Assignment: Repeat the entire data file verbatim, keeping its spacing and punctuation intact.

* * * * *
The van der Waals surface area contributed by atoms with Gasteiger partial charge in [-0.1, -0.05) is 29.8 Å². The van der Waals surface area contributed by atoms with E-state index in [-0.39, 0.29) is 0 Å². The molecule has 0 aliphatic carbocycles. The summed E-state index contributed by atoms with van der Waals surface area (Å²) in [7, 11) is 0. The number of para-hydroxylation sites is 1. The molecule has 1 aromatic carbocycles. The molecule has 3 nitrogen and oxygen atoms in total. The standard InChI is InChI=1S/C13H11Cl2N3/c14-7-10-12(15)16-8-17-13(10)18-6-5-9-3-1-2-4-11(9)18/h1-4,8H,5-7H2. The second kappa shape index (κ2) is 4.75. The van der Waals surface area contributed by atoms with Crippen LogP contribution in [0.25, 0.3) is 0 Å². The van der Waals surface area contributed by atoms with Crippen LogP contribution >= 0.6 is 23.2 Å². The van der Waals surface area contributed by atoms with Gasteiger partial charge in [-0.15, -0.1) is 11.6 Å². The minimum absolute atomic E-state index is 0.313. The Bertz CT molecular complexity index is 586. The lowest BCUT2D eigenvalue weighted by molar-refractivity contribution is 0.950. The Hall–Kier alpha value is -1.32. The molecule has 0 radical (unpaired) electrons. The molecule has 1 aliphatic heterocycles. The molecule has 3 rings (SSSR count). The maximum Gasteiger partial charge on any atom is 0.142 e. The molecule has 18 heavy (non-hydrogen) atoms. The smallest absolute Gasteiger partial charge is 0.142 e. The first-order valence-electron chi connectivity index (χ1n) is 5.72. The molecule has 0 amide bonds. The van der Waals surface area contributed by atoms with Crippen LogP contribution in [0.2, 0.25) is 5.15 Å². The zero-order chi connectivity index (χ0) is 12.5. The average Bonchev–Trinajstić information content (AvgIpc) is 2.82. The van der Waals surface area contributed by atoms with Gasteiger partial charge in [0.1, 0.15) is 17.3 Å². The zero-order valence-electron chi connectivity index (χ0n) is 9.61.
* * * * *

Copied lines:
The van der Waals surface area contributed by atoms with Gasteiger partial charge in [-0.1, -0.05) is 29.8 Å². The van der Waals surface area contributed by atoms with E-state index in [-0.39, 0.29) is 0 Å². The molecule has 0 aliphatic carbocycles. The summed E-state index contributed by atoms with van der Waals surface area (Å²) in [7, 11) is 0. The number of para-hydroxylation sites is 1. The molecule has 1 aromatic carbocycles. The molecule has 3 nitrogen and oxygen atoms in total. The standard InChI is InChI=1S/C13H11Cl2N3/c14-7-10-12(15)16-8-17-13(10)18-6-5-9-3-1-2-4-11(9)18/h1-4,8H,5-7H2. The second kappa shape index (κ2) is 4.75. The van der Waals surface area contributed by atoms with Crippen LogP contribution in [0.25, 0.3) is 0 Å². The van der Waals surface area contributed by atoms with Crippen LogP contribution >= 0.6 is 23.2 Å². The van der Waals surface area contributed by atoms with Gasteiger partial charge in [-0.15, -0.1) is 11.6 Å². The minimum absolute atomic E-state index is 0.313. The Bertz CT molecular complexity index is 586. The lowest BCUT2D eigenvalue weighted by molar-refractivity contribution is 0.950. The Hall–Kier alpha value is -1.32. The molecule has 0 radical (unpaired) electrons. The molecule has 1 aliphatic heterocycles. The molecule has 3 rings (SSSR count). The maximum Gasteiger partial charge on any atom is 0.142 e. The molecule has 18 heavy (non-hydrogen) atoms. The smallest absolute Gasteiger partial charge is 0.142 e. The first-order valence-electron chi connectivity index (χ1n) is 5.72. The molecule has 0 amide bonds. The van der Waals surface area contributed by atoms with Crippen LogP contribution in [0.2, 0.25) is 5.15 Å². The zero-order chi connectivity index (χ0) is 12.5. The average Bonchev–Trinajstić information content (AvgIpc) is 2.82. The van der Waals surface area contributed by atoms with Gasteiger partial charge in [0.1, 0.15) is 17.3 Å². The zero-order valence-electron chi connectivity index (χ0n) is 9.61.